Meet Dressmate, the New Retail Experience Selling the Best Women-Led Brands & Vintage Pieces
Including those Seoul Import hair clips that have been taking over Instagram.
“Dressmate was born by putting ‘dress’ and ‘mate’ together on a whim. I liked it immediately because it aligned with this inspiration of getting ready for a night out (or in) with your friends,” Jennifer Simons told HYPEBAE on the eve of her site relaunch.
Originally a concept for college students to rent out clothing to their peers, Dressmate has graduated from its Facebook Group days and has recently landed its own website as a curated retail experience, offering products from some of the best women-led, independent and sustainable fashion brands out there — think Paloma Wool, OORI OTT and Seoul Import, the hair accessory brand that has been taking over your Instagram feed with its retro, girly barrettes. With a pop-up store slated to open in NYC later this year, Dressmate is also a shopping destination for vintage clothing, perefect for those who enjoy hunting for one-of-a-kind pieces for their wardrobe.
To learn more about the new online boutique, read our interview with Simons below.
How did the idea of Dressmate come about originally and how has it evolved since then?
Originally, I had this idea for a marketplace for college students to rent out clothing to other students on their campus — think Depop for rentals. That was in May, 2016, and my roommate at the time and I came up with it while eating a pie of pizza. I started with a Facebook group (when people used those) dubbed Dressmate Beta and a Venmo account, and then eventually launched a site March, 2018, two months before I graduated. That original launch didn’t go the way I wanted it to. I wanted people to upload their special, sustainable items to share with their friends, but what we got was a lot of fast fashion. I didn’t have enough traction to go full time with Dressmate then, and got scared about real-life things like paying rent and health insurance, so I picked up an internship at Glossier [in the summer of 2018] where I did retail planning.
While I was there, I learned about a few independent designers like Seoul Import that Glossier employees wanted to buy from but weren’t able to, because they weren’t available in stores in NYC or online. The more I got to know the designers and their relationship with brick-and-mortar, I decided I wanted to help get them there. Outside of working at Glossier that summer, I was trying to raise money to do Dressmate full time. I probably pitched upwards of 60-70 investors and when I finally raised enough money to get started, I set out to partner with 15 brands.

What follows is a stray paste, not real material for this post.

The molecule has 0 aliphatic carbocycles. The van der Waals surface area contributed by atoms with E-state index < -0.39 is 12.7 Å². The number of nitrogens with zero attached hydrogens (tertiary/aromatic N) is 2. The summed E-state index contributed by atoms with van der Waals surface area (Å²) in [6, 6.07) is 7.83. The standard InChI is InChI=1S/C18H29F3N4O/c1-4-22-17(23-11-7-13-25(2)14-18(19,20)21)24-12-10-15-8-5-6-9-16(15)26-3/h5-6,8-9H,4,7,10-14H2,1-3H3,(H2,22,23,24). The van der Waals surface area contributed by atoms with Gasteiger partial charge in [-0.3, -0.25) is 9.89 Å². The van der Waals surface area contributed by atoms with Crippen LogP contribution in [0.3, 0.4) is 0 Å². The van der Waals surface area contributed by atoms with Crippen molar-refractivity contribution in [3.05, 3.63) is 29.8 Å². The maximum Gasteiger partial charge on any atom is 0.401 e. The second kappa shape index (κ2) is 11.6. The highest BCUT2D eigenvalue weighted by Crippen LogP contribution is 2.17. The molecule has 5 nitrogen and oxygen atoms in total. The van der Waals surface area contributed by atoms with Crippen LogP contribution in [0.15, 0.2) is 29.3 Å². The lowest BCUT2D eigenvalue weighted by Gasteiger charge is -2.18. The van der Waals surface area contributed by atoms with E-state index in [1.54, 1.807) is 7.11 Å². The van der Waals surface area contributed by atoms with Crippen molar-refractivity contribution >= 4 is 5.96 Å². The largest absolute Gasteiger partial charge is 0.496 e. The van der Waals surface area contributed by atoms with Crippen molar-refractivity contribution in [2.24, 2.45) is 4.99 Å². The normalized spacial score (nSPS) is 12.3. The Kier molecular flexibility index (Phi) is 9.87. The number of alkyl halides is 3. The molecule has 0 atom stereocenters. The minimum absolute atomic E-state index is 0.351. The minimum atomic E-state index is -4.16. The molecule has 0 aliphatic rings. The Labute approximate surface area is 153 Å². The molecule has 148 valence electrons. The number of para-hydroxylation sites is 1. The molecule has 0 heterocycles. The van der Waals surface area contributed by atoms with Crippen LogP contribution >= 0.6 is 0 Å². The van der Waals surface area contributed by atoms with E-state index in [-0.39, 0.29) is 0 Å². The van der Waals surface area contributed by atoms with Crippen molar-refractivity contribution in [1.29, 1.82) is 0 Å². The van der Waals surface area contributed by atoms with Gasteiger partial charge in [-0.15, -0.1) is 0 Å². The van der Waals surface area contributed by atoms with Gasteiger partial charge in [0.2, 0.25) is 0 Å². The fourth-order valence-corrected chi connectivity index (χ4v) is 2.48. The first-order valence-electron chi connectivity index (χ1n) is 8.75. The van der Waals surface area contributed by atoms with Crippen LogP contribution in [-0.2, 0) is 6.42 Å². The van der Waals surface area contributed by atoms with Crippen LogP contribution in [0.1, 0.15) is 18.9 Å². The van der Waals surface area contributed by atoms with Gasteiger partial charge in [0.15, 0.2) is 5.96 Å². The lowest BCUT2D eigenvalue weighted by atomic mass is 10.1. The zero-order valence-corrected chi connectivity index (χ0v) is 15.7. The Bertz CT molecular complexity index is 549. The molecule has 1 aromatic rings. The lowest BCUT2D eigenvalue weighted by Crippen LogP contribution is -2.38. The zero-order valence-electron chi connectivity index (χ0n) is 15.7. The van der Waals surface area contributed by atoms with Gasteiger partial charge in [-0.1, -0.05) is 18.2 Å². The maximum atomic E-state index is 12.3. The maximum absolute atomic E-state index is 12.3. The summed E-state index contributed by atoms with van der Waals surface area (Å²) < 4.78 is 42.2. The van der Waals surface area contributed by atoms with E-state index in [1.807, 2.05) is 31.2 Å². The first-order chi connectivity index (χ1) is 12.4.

So basically everything has changed — the concept, the brand. Regardless, I think I always knew I wanted something fun, happy, colorful, unique, a little funky and bold.
What has been the biggest challenge of bringing this concept to life?
Committing to doing it, for sure. I think initially-initially, I thought I had a good idea and that I could do it. What pushed me over the edge to go for it was really this desire to have my job or career feel fulfilling and challenging, while also being able to be financially independent. In looking at a lot of entry-level jobs out of college, I felt like I had to choose between being “creative” or being “scientific.” I studied film photography in high school and college, but I didn’t want to be a full-time photographer. On the flip side, being pre-med and studying math was a lot of science and math — so much so that it felt like there was no room to be creative.